Listening to a radio program tonight as I fixed dinner, the author of the book The Genius in All of Us inspired me. David Shenk talked about things like: there isn't a math gene that makes some people good at it; child prodigies are excellent at their talent compared to other children, but not usually compared to other adults. And all of these skills are things that people learn through practice.
They try; they hit a wall because they don't have the skill; they learn the skill; they go back and succeed.
Truly, isn't that, plus a drive to succeed, all that any of us need.
The ideas this author talked about encouraged me as a mother, teacher and a writer.
I've seen that drive and skill seesaw in Spencer. He loves basketball. The more he plays, the better he gets. He needed a different body type so he spent the summer lifting weights to give him more bulk under the basket. Of course, he's lucky that he's tall. No amount of working out could have added the height to him. Spencer doesn't believe that he can play basketball in college, but if he continues to work at it, who knows? This book says talent is developed, not innate. The example the author used was Michael Jordan, who was not supposed to be as good at basketball as his older brother. What was his name again?
As a teacher, sometimes I feel that students are so disadvantaged they can never catch up. Just last quarter though, I had a student, Paul, in his 40s. He'd been in the military and he was taking my English 101 class. His first paper was bad. He couldn't write in complete sentences. I handed back essays and I gave a speech to him and other struggling students. "The resources are available to help you pass this class if it's what you want." and "It's always easier to move forward now and to pass rather than to take the class again." Paul spent the quarter getting one on one help for each of his essays. By the time we wrote the in-class final, he was writing in complete sentences and his essays were unified. He decided to focus on English and he learned the skills that he never had when he was a teenager in school.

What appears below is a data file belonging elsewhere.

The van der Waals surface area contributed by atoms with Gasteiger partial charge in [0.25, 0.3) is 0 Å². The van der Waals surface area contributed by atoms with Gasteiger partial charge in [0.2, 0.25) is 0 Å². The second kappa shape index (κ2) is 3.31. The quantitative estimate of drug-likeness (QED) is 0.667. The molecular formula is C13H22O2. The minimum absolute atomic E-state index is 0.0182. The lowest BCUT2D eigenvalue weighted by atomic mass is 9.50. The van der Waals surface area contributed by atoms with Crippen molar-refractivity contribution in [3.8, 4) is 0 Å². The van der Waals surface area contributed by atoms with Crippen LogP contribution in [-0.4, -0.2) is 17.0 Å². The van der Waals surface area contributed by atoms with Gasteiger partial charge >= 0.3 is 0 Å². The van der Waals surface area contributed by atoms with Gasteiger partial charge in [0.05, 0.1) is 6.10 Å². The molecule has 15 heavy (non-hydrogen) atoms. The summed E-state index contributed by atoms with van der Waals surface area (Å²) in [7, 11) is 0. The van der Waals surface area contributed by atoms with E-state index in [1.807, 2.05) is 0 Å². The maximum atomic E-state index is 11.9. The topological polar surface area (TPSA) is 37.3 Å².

As a writer, well, people have always told me I was a good writer, and that might have been my downfall. Because I already believed that I was good at it, I haven't worked on it the way I should. Now I find myself looking at sections of my novel and I envision slashing through them, rewriting them. I picture the scenes and wonder how I can help the reader see the same thing in my head. I have submitted my manuscripts and had them rejected. That means my choices are to stop writing or to learn more skill sets that will help me succeed.
This book puts to bed the argument of nature versus nurture. Everyone can do anything if they are willing to put in the time and have the opportunity to learn the skills.
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